"Ych y fi! Has the dog been sick?" My companion, Elinor Gotland, gave the contents of the jar a wide berth. Though the flowers had disintegrated, they hadn't gone smelly and the merino was absolutely fine after a couple of rinses.
Spinning along with the DIY and Dye team on Ravelry for this year's Tour de Fleece I thought dyeing my Beulah yarn a glorious orange like this would be a splendid result to show off. Hoping to impress, I used twice the weight of flowers to wool and knowing coreopsis dye is pH sensitive, I added enough dissolved soda ash to make the dye bath alkaline, about pH 8. 
"That yarn looks less of an orange, more of a raspberry and you look like you've been sucking a lemon, Beaut." 
"I must have overdone it with the alkali. "
"I'd say sour beats sweet with coreopsis dye." Elinor strolled blithely past the heaps of wool, leaving me sighing bitterly and soaking a length of the yarn in vinegar. It had little effect. 

Might as well pursue my original plan to modify one skein with a brief heating in iron solution - top of photo, and another in copper - middle of photo. I tested a pinch of the merino at the same time. None of the modified versions are a patch on the classic orange - bottom right.
Ah well, I thought, at least I have been spinning a steady ten rolags of Beulah wool every night and the coreopsis will have more flowers tomorrow. Simmering another two skeins in a new bath - AAAGGH .... NO - the result was worse still - greenish brown?? (see right of photo) Presumably I didn't scrub the pot well enough and it still had traces of iron in it. Enough to spoil the orange, at any rate. The pink skein in the photo had been dyed with birch bark and while I was modifying that to purple in a copper solution - far left of photo, I modified the second greenish coreopsis skein, turning it chestnut brown. What no fruity or nutty remarks? Where had Elinor got to? 
We didn't meet again til the evening. Coming in with my watering can, I found her sunning herself in the greenhouse.
"I noticed you'd taken another fall in your Tour de Fleece, Beaut, still, no bones broken are there? I've put some of the Beulah locks in this jar, mixed up with the latest coreopsis flowers. You can spin them another time. Come on, pick yourself up, pedal that wheel, get back on your bike. It's a rather fine view from arriere du peloton."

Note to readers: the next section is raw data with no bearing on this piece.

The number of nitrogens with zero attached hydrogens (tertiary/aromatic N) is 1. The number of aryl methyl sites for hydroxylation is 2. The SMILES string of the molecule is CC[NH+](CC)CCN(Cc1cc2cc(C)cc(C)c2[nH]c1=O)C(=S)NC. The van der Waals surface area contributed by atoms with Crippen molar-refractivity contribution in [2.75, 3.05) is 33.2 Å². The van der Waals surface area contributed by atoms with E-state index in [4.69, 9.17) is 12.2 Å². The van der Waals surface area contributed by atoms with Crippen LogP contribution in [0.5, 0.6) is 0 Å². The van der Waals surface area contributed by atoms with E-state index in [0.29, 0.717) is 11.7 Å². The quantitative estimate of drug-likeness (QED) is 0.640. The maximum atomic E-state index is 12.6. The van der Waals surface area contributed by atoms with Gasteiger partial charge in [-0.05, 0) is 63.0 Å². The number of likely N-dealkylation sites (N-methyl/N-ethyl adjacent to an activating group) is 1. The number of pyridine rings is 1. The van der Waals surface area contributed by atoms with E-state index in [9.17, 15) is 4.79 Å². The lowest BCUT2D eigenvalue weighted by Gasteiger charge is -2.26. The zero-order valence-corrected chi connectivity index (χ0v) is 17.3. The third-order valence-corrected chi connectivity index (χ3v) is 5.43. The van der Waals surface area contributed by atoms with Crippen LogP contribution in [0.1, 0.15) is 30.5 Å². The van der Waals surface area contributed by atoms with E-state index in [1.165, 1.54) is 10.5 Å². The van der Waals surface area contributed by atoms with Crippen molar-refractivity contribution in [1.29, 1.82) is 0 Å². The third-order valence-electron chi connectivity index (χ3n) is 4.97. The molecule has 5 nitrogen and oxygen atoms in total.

"Thanks, Elinor, you're a pal."
"Hmmm. Press on with the next stage and you might even win the beige jersey."




Friday, 7 July 2017

Dyeing Wool and Silk with Dyer's Chamomile Flowers

Several days of great heat in late June covered the Dyer's Chamomile plants in flowers and bared the bones of my companion, Elinor Gotland. Looking very chic with her fleece freshly shorn, that ewe lay out baking herself in the dye garden. I marvelled at her from the lurking spot where I perspired in the shade.
"You should keep your fleece like that. It's very slimming."
"I'd catch a chill, Beaut, soon as the wind blew. I have such a delicate constitution."
"Delicate? It's 30 degrees today - don't know how you can bear this heat. I can't remember when we last had weather like this in Wales." 

Dyer's Chamomile Anthemis tinctoria is said to thrive in poor soil with sharp drainage. I thought my plants did well enough in our cool, damp climate til I saw how they burst into action with some sunshine. That evening, the picked flowers weighed over 100g and while the heat lasted, I could gather as much again every two days. Three consecutive harvests were simmered for an hour, then left in the pot and reheated for another hour with a 50g skein of millspun merino yarn that had previously been mordanted with 10% alum. The wool was allowed to soak in the pot overnight, then a silk scarf, also mordanted with alum, was rolled up round other bits of fresh plants from the dye garden, tied up with string and simmered in the afterbath.


Wool and Silk dyed with Dyer's Chamomile Flowers
The colour from the first dye bath came out a beautiful sunshine yellow on both wool and silk.

Wool and Silk dyed with Dyer's Chamomile Flowers and Iron










The second bath had a splash of dissolved iron added, which sadden the dye to green. The red patterns on the silk were printed from fresh madder root.


Wool and Silk dyed with Dyer's Chamomile and Copper

The third dye pot had copper solution added to it. This made the wool turn a warm green, while the silk heated in the afterbath turned an old gold colour. That may have been affected by some orange seeping out from all the sprigs of coreopsis rolled inside the silk bundle, but it is such a gorgeous colour I shall be trying the same recipe again.

You can tell by the big pictures how pleased I am with these Dyer's Chamomile results. Amazing what a difference a bit of sunshine makes. Of course, the weather has been cloudy and cool since then and my companion has been shivering ostentatiously and clutching an old shawl about her shoulders.
"OK Elinor. You can choose yourself a silk scarf. Not the green one, though. Himself wants that."
"That man, wearing silk? Me oh my, Monty Don eat your heart out."






Hope we get some more sunshine in July.